Work on Yourself
If you don’t identify as a member of the LGBTQ+ community (or even if you do), it may be beneficial to make time in your own therapy sessions to talk about your thoughts, feelings, and experiences related to sexual and gender identity by answering questions like:
I’m Christina Runnels, a licensed professional counselor-supervisor who owns and manages a large, group therapy practice based in Houston. At Private Practice DIY, I share my years of knowledge and experience in the field with my fellow therapists to help them build better practices. I offer a range of private practice coaching and mentorship packages. The consultation service is a great option if you’re trying to work through how to prioritize culturally competent continuing education courses, make time for your own therapy, and best support clients within marginalized communities. Get in touch if you’re interested in scheduling a consultation session.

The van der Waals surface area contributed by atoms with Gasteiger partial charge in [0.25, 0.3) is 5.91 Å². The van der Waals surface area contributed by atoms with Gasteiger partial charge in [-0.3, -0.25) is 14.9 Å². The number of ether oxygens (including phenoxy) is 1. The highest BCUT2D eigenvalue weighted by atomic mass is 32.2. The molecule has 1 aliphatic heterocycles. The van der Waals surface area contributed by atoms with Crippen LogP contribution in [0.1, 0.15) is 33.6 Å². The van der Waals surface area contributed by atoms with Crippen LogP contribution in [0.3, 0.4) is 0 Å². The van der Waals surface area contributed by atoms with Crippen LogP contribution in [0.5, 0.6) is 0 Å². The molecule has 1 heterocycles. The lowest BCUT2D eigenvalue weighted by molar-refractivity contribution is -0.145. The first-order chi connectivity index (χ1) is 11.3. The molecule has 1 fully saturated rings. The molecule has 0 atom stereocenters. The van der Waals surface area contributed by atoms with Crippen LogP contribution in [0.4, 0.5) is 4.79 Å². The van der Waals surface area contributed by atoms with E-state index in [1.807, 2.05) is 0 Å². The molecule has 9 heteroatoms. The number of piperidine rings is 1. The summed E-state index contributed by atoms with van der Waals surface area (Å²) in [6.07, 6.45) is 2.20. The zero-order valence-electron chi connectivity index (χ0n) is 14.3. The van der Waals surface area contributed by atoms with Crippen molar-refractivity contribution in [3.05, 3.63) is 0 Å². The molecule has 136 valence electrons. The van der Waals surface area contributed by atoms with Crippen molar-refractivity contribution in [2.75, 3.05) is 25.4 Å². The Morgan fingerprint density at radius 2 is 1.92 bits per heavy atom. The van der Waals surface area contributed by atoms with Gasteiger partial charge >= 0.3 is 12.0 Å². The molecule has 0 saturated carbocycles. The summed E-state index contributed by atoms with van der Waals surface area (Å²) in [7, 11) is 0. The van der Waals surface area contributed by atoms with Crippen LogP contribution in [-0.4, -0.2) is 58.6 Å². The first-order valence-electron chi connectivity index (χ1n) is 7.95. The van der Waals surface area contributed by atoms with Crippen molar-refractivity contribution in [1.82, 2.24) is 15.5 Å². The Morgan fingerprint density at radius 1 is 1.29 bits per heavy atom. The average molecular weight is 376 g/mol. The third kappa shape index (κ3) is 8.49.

Happy Mental Health Awareness Month! I’m sure you’re celebrating this annual awareness month by sharing information online, hosting educational events, and taking other steps to increase awareness and advocate for the field of therapy. This time of the year, I also like to take a minute to remind my therapist clients that they need to be checking in with a therapist regularly to decompress, learn new skills, and stay at their best for clients. In this blog, I’m going to talk a little about the importance of prioritizing your own therapy needs as part of running your private practice.
Therapy for Therapists – You Really Need to Go
During your education, you likely heard professors talk about therapy for therapists and how important it is. Then, you got out in the real world and started offering therapy, and suddenly, there just wasn’t enough time in the day for everything. Your own therapy appointments were likely the first thing to go. When you neglect regular therapy visits, you are much less likely to offer the level of support your clients need, and you increase your risk for burnout.